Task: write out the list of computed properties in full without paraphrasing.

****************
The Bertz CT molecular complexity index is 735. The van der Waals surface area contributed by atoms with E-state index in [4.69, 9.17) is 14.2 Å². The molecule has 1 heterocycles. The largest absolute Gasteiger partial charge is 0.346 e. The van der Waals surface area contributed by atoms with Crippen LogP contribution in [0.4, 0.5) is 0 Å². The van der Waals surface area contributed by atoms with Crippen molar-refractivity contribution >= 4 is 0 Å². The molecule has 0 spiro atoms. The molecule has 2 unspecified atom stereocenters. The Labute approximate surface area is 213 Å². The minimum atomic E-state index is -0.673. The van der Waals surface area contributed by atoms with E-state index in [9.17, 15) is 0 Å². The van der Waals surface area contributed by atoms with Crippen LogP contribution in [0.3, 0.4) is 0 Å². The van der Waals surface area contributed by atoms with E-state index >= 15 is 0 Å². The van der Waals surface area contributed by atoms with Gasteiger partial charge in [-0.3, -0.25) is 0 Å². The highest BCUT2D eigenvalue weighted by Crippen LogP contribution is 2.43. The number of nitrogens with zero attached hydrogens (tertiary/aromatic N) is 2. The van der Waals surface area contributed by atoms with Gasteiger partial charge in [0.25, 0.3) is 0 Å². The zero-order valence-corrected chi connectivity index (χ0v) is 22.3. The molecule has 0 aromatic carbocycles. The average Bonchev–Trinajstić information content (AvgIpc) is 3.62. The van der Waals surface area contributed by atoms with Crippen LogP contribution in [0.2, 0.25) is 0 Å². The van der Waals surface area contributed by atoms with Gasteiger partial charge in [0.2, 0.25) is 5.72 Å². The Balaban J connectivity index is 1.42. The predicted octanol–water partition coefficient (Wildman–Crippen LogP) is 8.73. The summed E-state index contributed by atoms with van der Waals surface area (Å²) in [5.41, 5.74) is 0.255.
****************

The Bertz CT molecular complexity index is 735. The van der Waals surface area contributed by atoms with E-state index in [4.69, 9.17) is 14.2 Å². The molecule has 1 heterocycles. The largest absolute Gasteiger partial charge is 0.346 e. The van der Waals surface area contributed by atoms with Crippen LogP contribution in [0.4, 0.5) is 0 Å². The van der Waals surface area contributed by atoms with Crippen molar-refractivity contribution >= 4 is 0 Å². The molecule has 0 spiro atoms. The molecule has 2 unspecified atom stereocenters. The Labute approximate surface area is 213 Å². The minimum atomic E-state index is -0.673. The van der Waals surface area contributed by atoms with E-state index in [9.17, 15) is 0 Å². The van der Waals surface area contributed by atoms with Crippen LogP contribution in [0.3, 0.4) is 0 Å². The van der Waals surface area contributed by atoms with E-state index >= 15 is 0 Å². The van der Waals surface area contributed by atoms with Gasteiger partial charge in [-0.3, -0.25) is 0 Å². The highest BCUT2D eigenvalue weighted by Crippen LogP contribution is 2.43. The number of nitrogens with zero attached hydrogens (tertiary/aromatic N) is 2. The van der Waals surface area contributed by atoms with Gasteiger partial charge in [0.25, 0.3) is 0 Å². The zero-order valence-corrected chi connectivity index (χ0v) is 22.3. The molecule has 0 aromatic carbocycles. The average Bonchev–Trinajstić information content (AvgIpc) is 3.62. The van der Waals surface area contributed by atoms with Crippen LogP contribution in [0.2, 0.25) is 0 Å². The van der Waals surface area contributed by atoms with Gasteiger partial charge in [0.2, 0.25) is 5.72 Å². The Balaban J connectivity index is 1.42. The predicted octanol–water partition coefficient (Wildman–Crippen LogP) is 8.73. The summed E-state index contributed by atoms with van der Waals surface area (Å²) in [5.41, 5.74) is 0.255.